Teaching styles: a change in attitude over approach

Junming Xing, Managing Editor of Global Perspectives

Teaching is often one dimensional. I often picture classes under a room filled with closed blinds and plastic tables – where students take in each morsel of information the teacher spoon-feeds with his blunt chalk across the blackboard. In some cases, I think of an auditorium where an instructor uses multimedia presentations to feed into student engagement. But in past experience, both means of teaching cannot remain oblivious to the mountains of workbooks piled on individual desks aligned in 4×10 rows, or the self-proclaimed motivational, yet hyper-politicized idioms that manages to cost 1 to 2 hours of sleep for a lifetime of inconsideration.
Before you conclude this as a shoddy or off-topic generalization of academic classes, I did the unseemly work to recollect and contextualize my (pre-LFA) experience in order to produce, or go in the direction of producing a more informed view over the differences in teaching styles.
As I study abroad at LFA, classrooms with 40+ students did not exist, nor classes designated by grade-level. Our low student-teacher ratio keeps everyone engaged, and there is no hiding in the back of the class. This gives teachers the opportunity to emphasize skill-building, student-led discussions, and learning beyond the classroom. Many ask students to write their own annotations, assign corrections for quizzes or major assessments, and assign assignment due-dates at the end of the respective unit.
For AP classes, most teachers tend to follow College Board standards and evaluate student works based on their rubric for the respective course. At the same time, some teachers – teaching the same class – will introduce assignments or projects beyond the AP curriculum. This encourages creativity, provides flexibility in standards, and bridges the gap between ethics and academia by introducing materials that transcend practical or ethical impacts.
On the other hand, students – taking the same class – sometimes face incredibly different workloads, depending on their teacher. Often, students struggle to adapt to differing experiences with differing educators, wishing that they had the (other) teacher that suited their learning style. Though teachers must sympathize with student stress over differing work loads, a long-term prescription of conformity will eventually drive a rude awakening for students who fail to cooperate or handle relationships with professors differing from their preferred style – given that there’s little to no curricular oversight in college.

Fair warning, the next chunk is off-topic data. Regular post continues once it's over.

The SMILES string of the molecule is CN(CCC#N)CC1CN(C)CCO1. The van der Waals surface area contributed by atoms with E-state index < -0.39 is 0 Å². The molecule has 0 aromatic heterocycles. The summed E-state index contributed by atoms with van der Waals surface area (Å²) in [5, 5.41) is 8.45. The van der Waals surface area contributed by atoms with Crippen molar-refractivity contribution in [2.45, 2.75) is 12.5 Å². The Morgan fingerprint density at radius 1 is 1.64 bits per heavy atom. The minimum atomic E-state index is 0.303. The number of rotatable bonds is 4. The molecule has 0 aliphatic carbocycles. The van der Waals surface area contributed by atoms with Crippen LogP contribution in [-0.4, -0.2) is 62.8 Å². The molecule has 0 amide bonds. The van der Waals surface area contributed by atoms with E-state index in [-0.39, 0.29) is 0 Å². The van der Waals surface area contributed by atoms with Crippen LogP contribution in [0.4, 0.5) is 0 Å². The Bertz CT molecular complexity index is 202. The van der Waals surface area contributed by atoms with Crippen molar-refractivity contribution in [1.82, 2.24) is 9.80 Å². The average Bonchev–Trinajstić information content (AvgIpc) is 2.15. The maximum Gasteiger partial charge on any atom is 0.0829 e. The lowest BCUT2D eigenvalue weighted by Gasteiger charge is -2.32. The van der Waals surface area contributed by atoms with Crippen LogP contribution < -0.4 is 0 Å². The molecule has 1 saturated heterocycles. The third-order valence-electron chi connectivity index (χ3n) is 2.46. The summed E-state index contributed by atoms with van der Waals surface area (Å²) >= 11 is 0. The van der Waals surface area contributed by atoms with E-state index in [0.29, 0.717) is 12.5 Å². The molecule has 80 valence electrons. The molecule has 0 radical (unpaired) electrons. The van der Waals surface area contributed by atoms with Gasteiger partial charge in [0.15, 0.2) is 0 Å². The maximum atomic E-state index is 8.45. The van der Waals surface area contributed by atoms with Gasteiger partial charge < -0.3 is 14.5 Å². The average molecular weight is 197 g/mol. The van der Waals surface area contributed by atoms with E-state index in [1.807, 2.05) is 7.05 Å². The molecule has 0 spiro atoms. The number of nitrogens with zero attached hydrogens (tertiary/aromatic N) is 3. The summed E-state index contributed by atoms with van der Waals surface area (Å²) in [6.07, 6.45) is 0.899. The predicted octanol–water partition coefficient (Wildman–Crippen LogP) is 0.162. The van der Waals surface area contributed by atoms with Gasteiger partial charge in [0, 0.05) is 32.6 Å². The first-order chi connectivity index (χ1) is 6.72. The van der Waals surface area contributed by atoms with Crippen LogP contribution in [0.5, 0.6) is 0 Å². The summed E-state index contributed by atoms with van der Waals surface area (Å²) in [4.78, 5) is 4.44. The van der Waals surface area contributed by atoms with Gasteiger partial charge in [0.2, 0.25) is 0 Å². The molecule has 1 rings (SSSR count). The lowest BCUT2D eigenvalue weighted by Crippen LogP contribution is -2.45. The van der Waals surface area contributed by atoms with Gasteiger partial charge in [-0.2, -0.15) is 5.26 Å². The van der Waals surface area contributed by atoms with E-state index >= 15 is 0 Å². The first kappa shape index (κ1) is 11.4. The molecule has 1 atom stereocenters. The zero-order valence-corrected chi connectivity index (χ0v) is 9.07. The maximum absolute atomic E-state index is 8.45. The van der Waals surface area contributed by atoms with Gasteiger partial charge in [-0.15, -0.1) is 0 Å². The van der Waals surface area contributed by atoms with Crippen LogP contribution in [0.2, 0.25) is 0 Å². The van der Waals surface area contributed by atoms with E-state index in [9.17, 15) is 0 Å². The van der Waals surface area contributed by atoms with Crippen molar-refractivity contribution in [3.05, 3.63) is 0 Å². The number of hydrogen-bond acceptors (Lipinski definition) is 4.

Thereby “difference” should not receive a negative connotation. What is needed is not a change in individual approach, but a change in student attitude and proactivity towards learning – which is fluid and not fixed. Teachers can not possibly satisfy each of their students’ learning preferences, at least not all at once. They should abide by necessary units within the curriculum and convey personal or scholarly passions to create a just learning environment.
An equal regard towards content mastery alongside skill proficiency is the bottom line. Then, teachers will deliver materials that are consistent with their personality along with the respective department’s philosophy. Having diversity in pedagogy drives a symbiotic relationship where learning is not standardized, but self-driven or developed without encroaching upon guardrails or foundational elements. Therefore, as students grow to see past credit or brandings such as the “AP curriculum,” classes will set the stage for confidence and mutual development, with divergent teaching styles serving as merit.